The MILWAUKEE-MATIC II, introduced by the Kearney & Trecker Corporation in 1959, was the first machine offered commercially with automatic tool changing. The machine included a tool storage magazine that carried a selection of tools for insertion into the rotary spindle. All movements of the machine were under numerical control.

The tool storage magazine rotated the selected tool into a tool change station. A double grip tool change arm then rotated into engagement with the selected tool at the tool change arm moved axially to extract the two tools from the magazine and spindle, respectively, rotated 180 degrees to interchange the positions of the two tools, and then moved axially to insert the previously used tool into the magazine and the new tool into the spindle. The new tool was automatically locked in the spindle or the performance of the next machining operation and the tool change arm moved into a parked position.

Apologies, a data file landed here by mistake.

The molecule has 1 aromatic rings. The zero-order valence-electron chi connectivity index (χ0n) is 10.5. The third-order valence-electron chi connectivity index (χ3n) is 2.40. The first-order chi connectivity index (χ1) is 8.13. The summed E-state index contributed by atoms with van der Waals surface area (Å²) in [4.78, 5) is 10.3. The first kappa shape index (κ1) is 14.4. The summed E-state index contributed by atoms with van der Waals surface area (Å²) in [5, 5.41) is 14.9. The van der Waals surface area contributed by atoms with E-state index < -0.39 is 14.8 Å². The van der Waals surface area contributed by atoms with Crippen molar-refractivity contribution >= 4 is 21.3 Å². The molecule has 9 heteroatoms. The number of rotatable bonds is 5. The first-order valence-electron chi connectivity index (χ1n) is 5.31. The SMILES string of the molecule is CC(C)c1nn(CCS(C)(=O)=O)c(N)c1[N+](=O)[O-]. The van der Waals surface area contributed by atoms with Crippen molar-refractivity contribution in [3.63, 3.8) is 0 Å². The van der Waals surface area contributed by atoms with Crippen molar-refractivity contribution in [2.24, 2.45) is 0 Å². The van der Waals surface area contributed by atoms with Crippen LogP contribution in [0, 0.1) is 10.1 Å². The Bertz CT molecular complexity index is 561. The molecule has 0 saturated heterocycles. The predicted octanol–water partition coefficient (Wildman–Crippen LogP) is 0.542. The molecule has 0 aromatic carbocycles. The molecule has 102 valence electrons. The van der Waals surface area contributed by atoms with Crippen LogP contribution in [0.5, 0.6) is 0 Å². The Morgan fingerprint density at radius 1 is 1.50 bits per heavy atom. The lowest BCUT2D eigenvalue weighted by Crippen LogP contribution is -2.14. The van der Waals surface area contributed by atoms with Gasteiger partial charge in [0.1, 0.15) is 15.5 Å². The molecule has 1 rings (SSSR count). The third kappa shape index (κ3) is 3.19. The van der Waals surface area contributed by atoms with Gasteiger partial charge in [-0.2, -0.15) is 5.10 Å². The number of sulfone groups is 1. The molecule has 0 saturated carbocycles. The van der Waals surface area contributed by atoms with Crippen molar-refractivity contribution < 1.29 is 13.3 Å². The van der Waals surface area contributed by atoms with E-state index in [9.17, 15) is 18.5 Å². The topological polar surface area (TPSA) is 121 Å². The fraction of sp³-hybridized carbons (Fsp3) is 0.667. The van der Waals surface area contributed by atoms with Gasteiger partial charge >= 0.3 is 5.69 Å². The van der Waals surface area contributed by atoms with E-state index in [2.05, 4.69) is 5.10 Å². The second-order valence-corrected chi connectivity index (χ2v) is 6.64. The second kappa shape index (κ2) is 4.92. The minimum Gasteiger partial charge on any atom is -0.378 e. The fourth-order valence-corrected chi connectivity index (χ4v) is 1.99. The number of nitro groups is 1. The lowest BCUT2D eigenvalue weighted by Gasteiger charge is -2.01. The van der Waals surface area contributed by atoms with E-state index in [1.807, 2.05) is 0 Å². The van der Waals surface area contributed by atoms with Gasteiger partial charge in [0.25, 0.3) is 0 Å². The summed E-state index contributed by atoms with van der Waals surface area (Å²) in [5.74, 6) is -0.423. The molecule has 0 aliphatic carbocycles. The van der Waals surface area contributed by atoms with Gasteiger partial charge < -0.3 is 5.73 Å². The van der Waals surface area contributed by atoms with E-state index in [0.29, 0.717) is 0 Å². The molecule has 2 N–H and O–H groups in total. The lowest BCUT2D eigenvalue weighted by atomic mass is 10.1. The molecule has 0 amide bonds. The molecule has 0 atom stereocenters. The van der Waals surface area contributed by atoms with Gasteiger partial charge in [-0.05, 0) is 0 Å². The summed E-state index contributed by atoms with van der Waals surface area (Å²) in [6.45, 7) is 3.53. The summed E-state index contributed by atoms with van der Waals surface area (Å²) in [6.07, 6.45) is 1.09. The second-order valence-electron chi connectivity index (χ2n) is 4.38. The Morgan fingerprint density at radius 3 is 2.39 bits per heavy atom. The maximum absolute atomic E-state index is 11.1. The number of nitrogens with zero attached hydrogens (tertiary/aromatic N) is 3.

The numerical control circuit designated the tool to be used in the next machining operation. All of the tool holders were provided with code rings, which identified the tools. As the magazine rotated the tools in a circle, the code rings actuated a plurality of switches to individually identify the tools, and when the selected tool was identified, it moved into the tool change station for transfer to the spindle by the tool change arm.

Automatic tool changing and numerical control rendered the machine tool fully automatic and constituted an outstanding advance in machine tool design. It greatly reduced the amount of human labor needed in machining operations and resulted in very substantially reducing error in machining.

Because the machine was capable of performing a variety of machining operations on a workpiece, decreased the requirement to move workpieces from one machine to another in completing its manufacture. This also resulted in reducing inventory inasmuch as it lessened the lead-time for parts manufactured in this manner.